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takes an unlikely path to I.T. success
By Leonard Novarro

     According to the dictionary, Kathy David is a geek – “a person who is preoccupied with or very knowledgeable about computing.”
    The dictionary also calls a geek “a boring and unattractive social misfit.”
    That can be as far away from the truth as you can get for the woman dubbed the “’It’ Girl of I.T.”
    Glamorous, fashionable and charming, David does not fit the image of “techie” associated with the so-called computer or I.T industry. Yet, there she is on the top of her field, almost eight years after realizing that her passion was technology.
    David is CEO and president of IT Tech Pros Inc. of Escondido, California, a company she founded with childhood sweetheart and husband, Jeff David. Because of her background in information technology, business development and entrepreneurship, she was recruited to contribute to the book “The Ultimate Success Guide” with motivational speaker and author Brian Tracy. The book was released in May.
    Before that, she was honored by the San Diego Business Journal as a “Woman Who Means Business” in 2006 and her company recently named as one of the top 100 small business managed service providers in the industry. David is also a winner of the Asian Heritage Award for excellence in entrepreneurship, contributed to the book “The Power of Leadership – Finding the Leader Within” and authored her own how-to manual “Do It Yourself – Insider Tips to PC tune-Ups.”
    Her eyes always on the future, less than two decades ago she thought she had none.
    Leaving home at 16 with $60, she ended up in Escondido looking for work and found it waiting tables in a local restaurant, where she struck up an acquaintance with a couple a few years later who invited her to apply for a personal banker’s job in a local bank.
    “I jumped at the opportunity,” she recalled. “They saw something and believed in me…what I am capable of.”
    That job turned into a nine-year career in which she rose to the rank of bank manager. The day came, however, when she wanted more. “I realized that, that was as good as it was going to get,” she said. “I felt I had more to offer and needed something more.”  Combining her business acumen with her husband’s knowledge of computer technology, the pair concentrated on helping other businesses, small and medium-sized, tackle their computing, networking and application needs and keep up with the myriad of technological changes such as cloud computing and new IT systems.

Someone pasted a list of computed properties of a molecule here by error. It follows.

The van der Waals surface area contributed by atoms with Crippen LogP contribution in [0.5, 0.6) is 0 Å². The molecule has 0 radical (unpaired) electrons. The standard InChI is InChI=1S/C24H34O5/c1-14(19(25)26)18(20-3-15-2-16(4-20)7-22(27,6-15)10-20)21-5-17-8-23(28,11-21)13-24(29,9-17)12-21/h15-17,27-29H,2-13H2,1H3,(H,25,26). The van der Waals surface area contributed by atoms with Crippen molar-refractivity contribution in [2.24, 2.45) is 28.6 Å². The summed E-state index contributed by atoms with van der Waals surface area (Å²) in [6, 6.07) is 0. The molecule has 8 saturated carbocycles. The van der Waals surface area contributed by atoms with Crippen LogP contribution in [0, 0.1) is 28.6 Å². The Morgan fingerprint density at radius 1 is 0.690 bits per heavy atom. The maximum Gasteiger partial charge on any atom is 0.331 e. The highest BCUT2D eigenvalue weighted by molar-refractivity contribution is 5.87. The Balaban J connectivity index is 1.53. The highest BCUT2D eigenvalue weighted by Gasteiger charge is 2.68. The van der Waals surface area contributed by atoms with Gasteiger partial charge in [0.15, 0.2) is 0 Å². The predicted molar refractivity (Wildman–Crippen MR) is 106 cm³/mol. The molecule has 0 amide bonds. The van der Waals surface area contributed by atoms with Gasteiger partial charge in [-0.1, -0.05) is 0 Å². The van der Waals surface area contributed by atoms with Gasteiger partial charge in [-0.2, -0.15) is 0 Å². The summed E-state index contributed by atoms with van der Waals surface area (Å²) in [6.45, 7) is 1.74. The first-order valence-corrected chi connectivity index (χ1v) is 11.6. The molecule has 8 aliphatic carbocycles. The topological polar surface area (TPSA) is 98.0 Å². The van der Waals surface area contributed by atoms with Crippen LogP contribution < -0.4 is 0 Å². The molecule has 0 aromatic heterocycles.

As a young girl, technology and computers were the furthest thing from her mind. A self-described “dreamer,” David knew that she wanted a better life than the one of a struggling single mom working long, hard hours, as her mother did. “I just wanted to be happy. I wanted to go through life on my own terms,” she says. What she didn’t know was how much she would love her work. “I didn’t know what to expect but soon loved it. I love
technology. I found my passion.”
    David took the unlikely path of taking art and speech classes at Palomar College and reading a lot. Those classes, she says, were the impetus for her to excel in critical thinking and communication. “It taught me to think outside the box and to see things from a creative perspective…to keep me innovative.” And, she added, “the highest paid people I know are excellent communicators.”
    David admits that she belies the stereotype of a computer techie, as well as entrepreneur.
    “There are definitely a lot of stereotypes about what an entrepreneur should look like – typically male. It’s the same with STEM,” she said.  More and more women entering both fields have been changing that but the image of the nutty professor complete with slide rule sticking out of his shirt pocket persists.
    “There’s a lot of opportunity to step up, but a lot of women are not equipped or encouraged to compete with male counterparts,” David explained. “That is why mentorship is important. When you have the support of people around you,” as she had, “it makes things easier.”
    In addition to mentoring as part of the Asian Heritage Society’s BOOST-STEM program, David makes herself readily available to schools to share insights on her career and background with young girls, much as she does with her own daughters, Melanie, 16, and McKayla, 10. “I want them to pursue what will make them happy.” She tells them: “Look for something that interests you and makes you happy.”
    While it is important for parents to encourage their children, that luxury is not always available in single-parent households or where parents are struggling to make ends meet. That’s where the school system comes in, but the fault of many is that special programs like STEM are usually reserved for the gifted.
    “There’s not enough for minority youngsters and those who are not well off economically,” so parents have to look for such programs and opportunities outside the school.
    “What I recommend for young girls to prepare for the future,” said David, “is to stay educated and surround yourself with people who can support your vision.”

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